• Shortly after her husband's death in 1966, she founded the Edward H. Butler Foundation, a trust or religious, charitable, scientific, literary and educational purposes

  • During W.W.II, she entertained Bob Hope and his entire cast when they were in Buffalo on Navy Relief Fund drives.

  • During W.W.II, many objects of of furniture and art objects placed in storage from hr Paris residence were commandeered by German Gen. Herman Goering and made a part of his famed salt mine collection. After the war, Andrew Ritchie, former curator of the Albright-Knox Art Gallery, while a member of the US Commission to review the Goering collection, found and identified Mrs. Butlers possessions which wee eventually restored to her. Some of them were brought to the Delaware Ave. home.

  • Mr. and Mrs. Butler were overnight guests at the White House on several occasions The couple once traveled to Florida on Pres. Roosevelt's private railroad car and then went on a fishing trip with several presidents. Mrs. Butler was a guest of President Johnson for tea at the White House in 1964.

  • "Although she never publicly disclosed her age, she was in her 90s [when she died in 1974]." - Courier Express,  August 5, 1974
  • Survived by her daughter, Kate Robinson, two grandchildren, Mrs. Kate Righter Zammit and Edward Butler Righter, and one great-grandchild, Nicole Rand Righter.
The Butler spouse who ran The News
Pub. in The Buffalo News on November 5, 2015

Kate Maddox Robinson was a Southern belle from Atlanta who married newspaper heir Edward H. Butler Jr. in 1909. She led a life of social and civic leadership in Buffalo for the 47 years they were married, then led The News for 18 years after her husband’s death.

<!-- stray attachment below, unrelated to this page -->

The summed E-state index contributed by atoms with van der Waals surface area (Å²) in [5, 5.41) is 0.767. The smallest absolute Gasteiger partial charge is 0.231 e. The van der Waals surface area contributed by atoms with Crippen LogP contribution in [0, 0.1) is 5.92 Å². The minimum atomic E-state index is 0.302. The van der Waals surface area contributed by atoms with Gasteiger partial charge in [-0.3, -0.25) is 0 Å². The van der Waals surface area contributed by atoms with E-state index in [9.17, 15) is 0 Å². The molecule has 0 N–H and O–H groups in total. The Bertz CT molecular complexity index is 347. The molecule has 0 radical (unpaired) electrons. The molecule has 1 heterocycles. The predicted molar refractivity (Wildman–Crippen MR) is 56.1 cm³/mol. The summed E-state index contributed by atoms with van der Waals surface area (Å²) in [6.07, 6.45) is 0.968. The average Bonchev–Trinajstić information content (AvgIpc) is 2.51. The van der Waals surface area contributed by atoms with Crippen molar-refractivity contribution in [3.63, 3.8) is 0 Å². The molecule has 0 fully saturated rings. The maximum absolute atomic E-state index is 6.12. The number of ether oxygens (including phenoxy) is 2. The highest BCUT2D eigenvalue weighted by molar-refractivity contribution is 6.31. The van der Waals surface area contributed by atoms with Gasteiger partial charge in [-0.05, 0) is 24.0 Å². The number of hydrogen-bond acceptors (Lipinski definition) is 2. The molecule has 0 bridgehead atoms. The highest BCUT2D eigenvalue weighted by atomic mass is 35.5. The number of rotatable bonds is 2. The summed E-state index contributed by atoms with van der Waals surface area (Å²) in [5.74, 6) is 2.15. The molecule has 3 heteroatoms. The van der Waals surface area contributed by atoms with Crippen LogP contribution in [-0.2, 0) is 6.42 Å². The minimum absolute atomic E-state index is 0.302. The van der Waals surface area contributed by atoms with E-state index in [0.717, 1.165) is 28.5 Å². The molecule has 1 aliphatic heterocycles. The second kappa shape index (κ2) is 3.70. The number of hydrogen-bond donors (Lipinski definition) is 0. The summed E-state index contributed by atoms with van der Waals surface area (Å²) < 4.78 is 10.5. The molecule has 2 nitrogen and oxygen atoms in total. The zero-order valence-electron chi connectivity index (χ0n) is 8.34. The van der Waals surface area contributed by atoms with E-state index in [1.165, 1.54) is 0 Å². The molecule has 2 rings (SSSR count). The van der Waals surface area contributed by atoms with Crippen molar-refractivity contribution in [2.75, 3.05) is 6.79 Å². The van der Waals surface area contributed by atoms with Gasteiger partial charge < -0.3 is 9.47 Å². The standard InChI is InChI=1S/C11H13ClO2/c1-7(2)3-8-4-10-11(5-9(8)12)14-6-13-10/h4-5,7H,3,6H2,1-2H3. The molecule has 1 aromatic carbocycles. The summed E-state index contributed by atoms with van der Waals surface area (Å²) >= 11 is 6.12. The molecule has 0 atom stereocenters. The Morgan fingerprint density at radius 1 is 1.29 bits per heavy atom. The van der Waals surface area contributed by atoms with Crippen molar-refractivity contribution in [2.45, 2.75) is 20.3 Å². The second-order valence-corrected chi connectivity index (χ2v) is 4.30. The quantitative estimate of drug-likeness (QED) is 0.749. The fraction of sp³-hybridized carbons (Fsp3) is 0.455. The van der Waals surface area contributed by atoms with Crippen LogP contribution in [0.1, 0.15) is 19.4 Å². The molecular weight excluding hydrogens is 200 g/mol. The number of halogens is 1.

Before marrying Butler, she studied concert piano in Paris and became an accomplished musician. In Buffalo, she was one of the city’s outstanding hostesses. Among her guests were kings and queens and princes, Herbert Hoover and Alf Landon, Bob Hope and his entire cast.

She liked sports, especially riding, skeet shooting, fishing and skiing. She skied in the Adirondacks, where she maintained a lodge, and in Europe, which she visited frequently. For a time she held the record for bonefish caught off Marathon, Fla., and was especially proud of a 48-pound wahoo she landed.

During World War II, many items of furniture and art objects placed in storage from her Paris residence were commandeered by German Gen. Hermann Goering and made a part of his collection. After the war, Andrew Ritchie, former curator of the Albright-Knox Art Gallery, found and identified Mrs. Butler’s possessions, which were eventually restored to her. Some of them were brought home to the Butler mansion on Delaware Avenue.

She became president of The News after her husband’s death in 1956 and added the title of publisher in 1971. (According to the book “From Butler to Buffett,” former Editor Murray Light’s history of The News, she added the publisher title after firing son-in-law James Righter, who was having an indiscreet affair.)

She delegated large responsibilities and authority to her editorial and business managers, but insisted on being fully informed. She bought the 40 percent of The News that was owned by a Butler cousin, giving her branch of the family full ownership. She completed the construction of a new printing plant that her husband had begun. And she reluctantly decided to build the current News building at Scott and Washington streets, leaving 218 Main St., where the Evening News had been almost from its beginning in 1880.

By the time The News moved to the new building in April 1973, failing health had confined Mrs. Butler to the mansion at Delaware and North streets. She never entered the building whose planning she had presided over. She died in 1974.

Special thanks to Patrick Kavanagh and also to the librarians in the Buffalo History section of the Buffalo Central Library for their assistance in research

Page by Chuck LaChiusa